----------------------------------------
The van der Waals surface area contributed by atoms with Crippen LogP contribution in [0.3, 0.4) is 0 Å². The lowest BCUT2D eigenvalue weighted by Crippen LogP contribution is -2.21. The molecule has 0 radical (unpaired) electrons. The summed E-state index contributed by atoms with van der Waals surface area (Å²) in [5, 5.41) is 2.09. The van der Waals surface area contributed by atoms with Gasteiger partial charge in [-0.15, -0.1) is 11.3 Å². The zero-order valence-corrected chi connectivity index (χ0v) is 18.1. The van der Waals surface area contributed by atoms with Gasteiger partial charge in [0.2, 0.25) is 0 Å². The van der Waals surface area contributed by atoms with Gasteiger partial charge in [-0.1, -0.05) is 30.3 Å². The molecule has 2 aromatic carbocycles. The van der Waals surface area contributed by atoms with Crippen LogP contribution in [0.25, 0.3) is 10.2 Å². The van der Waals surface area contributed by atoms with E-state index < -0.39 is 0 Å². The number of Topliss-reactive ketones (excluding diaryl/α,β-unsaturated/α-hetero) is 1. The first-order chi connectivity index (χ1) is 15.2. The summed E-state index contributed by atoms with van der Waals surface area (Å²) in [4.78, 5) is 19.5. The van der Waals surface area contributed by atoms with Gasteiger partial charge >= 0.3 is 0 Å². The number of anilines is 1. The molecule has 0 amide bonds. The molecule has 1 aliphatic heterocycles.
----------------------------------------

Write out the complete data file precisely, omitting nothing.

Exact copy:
The van der Waals surface area contributed by atoms with Crippen LogP contribution in [0.3, 0.4) is 0 Å². The lowest BCUT2D eigenvalue weighted by Crippen LogP contribution is -2.21. The molecule has 0 radical (unpaired) electrons. The summed E-state index contributed by atoms with van der Waals surface area (Å²) in [5, 5.41) is 2.09. The van der Waals surface area contributed by atoms with Gasteiger partial charge in [-0.15, -0.1) is 11.3 Å². The zero-order valence-corrected chi connectivity index (χ0v) is 18.1. The van der Waals surface area contributed by atoms with Gasteiger partial charge in [0.2, 0.25) is 0 Å². The van der Waals surface area contributed by atoms with Gasteiger partial charge in [-0.1, -0.05) is 30.3 Å². The molecule has 2 aromatic carbocycles. The van der Waals surface area contributed by atoms with Crippen LogP contribution in [0.25, 0.3) is 10.2 Å². The van der Waals surface area contributed by atoms with E-state index < -0.39 is 0 Å². The number of Topliss-reactive ketones (excluding diaryl/α,β-unsaturated/α-hetero) is 1. The first-order chi connectivity index (χ1) is 15.2. The summed E-state index contributed by atoms with van der Waals surface area (Å²) in [4.78, 5) is 19.5. The van der Waals surface area contributed by atoms with Gasteiger partial charge >= 0.3 is 0 Å². The number of anilines is 1. The molecule has 0 amide bonds. The molecule has 1 aliphatic heterocycles.